We, the Readers, learn the cause of the problems and it's the Guardians themselves or so it seems. Celeste, a Goddess-like being who rules over the Guardians created these disasters. In a Job-like fashion, she hopes that the troubles would bring the Milky Way Guardians together to put their egos aside and unite to protect their worlds. No such luck. Not only do the Guardians have to struggle with each other, but Celeste also has to deal with the Man of Fire, another God-like being who has his own posse of astrological guardians that he wants to put in the Milky Way Guardian's places.
Excelsior is a brilliant new voice in the world of science fiction. Both her words and her illustrations show this. The book’s illustrations are detailed in a black and white graphic style. She draws various action oriented beings in dramatic poses such as Xenobia struggling to protect her people in Neptune's pollution infested waters. Another gripping illustration shows an irate and suspicious Santrista attacking Namur after she discovers Gia, the former Highest Aquarius, is missing.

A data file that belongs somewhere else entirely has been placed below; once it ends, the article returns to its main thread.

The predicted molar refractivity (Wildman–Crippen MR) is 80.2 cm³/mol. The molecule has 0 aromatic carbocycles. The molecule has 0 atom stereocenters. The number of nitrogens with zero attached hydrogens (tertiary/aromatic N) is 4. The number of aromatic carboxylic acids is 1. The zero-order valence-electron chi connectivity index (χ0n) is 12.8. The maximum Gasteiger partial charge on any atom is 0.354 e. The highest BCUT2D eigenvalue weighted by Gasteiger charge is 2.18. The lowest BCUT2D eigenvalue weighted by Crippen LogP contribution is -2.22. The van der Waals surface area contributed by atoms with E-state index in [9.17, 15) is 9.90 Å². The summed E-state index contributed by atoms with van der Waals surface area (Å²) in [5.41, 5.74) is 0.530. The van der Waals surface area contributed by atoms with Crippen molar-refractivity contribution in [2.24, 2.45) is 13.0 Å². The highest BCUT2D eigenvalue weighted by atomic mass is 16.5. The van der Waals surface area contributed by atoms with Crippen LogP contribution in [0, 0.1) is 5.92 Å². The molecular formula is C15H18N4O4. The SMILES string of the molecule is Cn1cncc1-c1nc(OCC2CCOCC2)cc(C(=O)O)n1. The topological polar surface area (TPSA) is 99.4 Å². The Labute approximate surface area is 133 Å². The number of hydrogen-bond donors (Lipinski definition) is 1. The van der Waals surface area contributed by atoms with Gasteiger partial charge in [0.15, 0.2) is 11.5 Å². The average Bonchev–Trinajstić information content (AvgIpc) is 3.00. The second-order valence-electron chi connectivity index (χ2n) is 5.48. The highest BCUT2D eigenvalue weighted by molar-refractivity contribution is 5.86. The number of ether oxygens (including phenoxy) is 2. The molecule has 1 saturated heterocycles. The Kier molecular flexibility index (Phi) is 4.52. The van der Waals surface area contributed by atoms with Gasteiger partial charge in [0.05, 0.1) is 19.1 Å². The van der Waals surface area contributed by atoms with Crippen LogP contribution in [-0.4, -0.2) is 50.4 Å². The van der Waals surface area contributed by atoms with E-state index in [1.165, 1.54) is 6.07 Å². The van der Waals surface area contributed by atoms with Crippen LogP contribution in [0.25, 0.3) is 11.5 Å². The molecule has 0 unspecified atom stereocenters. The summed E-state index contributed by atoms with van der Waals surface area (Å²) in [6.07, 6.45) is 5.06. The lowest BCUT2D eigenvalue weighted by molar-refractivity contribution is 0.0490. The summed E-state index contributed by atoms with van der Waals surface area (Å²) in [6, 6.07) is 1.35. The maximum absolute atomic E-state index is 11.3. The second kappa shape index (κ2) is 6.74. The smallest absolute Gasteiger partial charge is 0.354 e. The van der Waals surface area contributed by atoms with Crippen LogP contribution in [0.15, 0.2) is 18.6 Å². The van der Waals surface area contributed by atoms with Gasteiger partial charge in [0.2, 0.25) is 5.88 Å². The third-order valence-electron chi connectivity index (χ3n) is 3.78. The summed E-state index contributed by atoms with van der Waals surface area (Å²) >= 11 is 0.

The heroes pictured are thankfully not all white males. Excelsior portrays the Guardians as various ethnicities, sexualities, and races. She also shows many strong female characters in active roles fighting enemies and defending their home worlds as do the male characters. If this series ever does take off, it will be a boon for fans of all genders, races, and sexualities to find characters to identify with.
Excelsior's illustrations show heroic figures doing brave things like characters from those old pulp novels who wake up thinking of nothing but their next adventure and how to save their worlds. However, the dichotomy between what the characters look like and who they are is very different. Instead of God and Goddess-like too- good-to-be-true Heroes and Heroines, Excelsior's writing shows that these are characters with hang-ups, insecurities, and egos of their own.